Accomplished, chilling account of the murderous growth of Mexican drug cartels.
Mexico City–based journalist Grillo has reported from the region since 2001; his experience is evident in his easy, wry familiarity with the political and social currents of Latin America. He argues that “the Mexican Drug War is inextricably linked to the democratic transition” of 2000, in that the country’s recently elected governments were unprepared to contend with ruthless criminal gangs that had complex regional feuds and allegiances. Grillo examines how the violence of the last several years has exploded in a comprehensible and even predictable way: “Residents of northern Mexico have not turned into psychotic killers overnight after drinking bad water. This violence exploded and escalated over a clear time frame.” Beginning with the Zetas’ recruitment of soldiers in the late 1990s, the author argues that gangsters concluded they could outgun the forces of order. The war that followed, over territory and smuggling routes, pitted Sinaloan gangsters, who’d traditionally managed cannabis and opiate production, against the upstart northeast gangs, and cycles of horrifying bloodshed have followed ever since, with an estimated 35,000 dead. Unfortunately for everyone, the nascent democratic government was persuaded to adopt the American “drug war” model, resulting in a startling deterioration of the social fabric—retaliatory actions by gangsters have resulted in numerous massacres, including attacks on civilians and police officers. Yet seizure rates prove that the cartels “can still operate at full capacity while they fight bloody battles,” suggesting a shocking futility at the heart of the violence. Grillo even documents how Mexican culture has been transformed, discussing dark “narco religions” and the violent yet jaunty narcocorrido music.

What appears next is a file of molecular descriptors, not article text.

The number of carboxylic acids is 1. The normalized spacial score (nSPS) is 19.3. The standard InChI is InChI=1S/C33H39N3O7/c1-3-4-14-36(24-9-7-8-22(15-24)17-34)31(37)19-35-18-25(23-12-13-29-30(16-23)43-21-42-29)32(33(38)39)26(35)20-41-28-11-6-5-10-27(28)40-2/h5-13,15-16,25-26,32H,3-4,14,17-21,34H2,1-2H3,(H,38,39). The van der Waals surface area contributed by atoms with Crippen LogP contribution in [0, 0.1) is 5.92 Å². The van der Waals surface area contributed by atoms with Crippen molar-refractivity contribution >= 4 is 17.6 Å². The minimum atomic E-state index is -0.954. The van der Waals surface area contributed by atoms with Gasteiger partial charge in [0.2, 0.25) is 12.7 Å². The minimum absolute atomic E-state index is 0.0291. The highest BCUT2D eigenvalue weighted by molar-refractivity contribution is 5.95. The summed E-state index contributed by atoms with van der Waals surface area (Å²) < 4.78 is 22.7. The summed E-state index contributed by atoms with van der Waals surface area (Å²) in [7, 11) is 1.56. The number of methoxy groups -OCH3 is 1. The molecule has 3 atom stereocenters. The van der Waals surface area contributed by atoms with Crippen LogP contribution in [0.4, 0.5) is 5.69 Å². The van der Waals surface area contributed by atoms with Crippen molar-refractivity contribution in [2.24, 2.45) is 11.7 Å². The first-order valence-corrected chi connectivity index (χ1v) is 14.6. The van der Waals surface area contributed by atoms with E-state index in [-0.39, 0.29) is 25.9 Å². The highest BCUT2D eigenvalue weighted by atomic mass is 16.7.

A valuable contribution to the literature of the Drug War.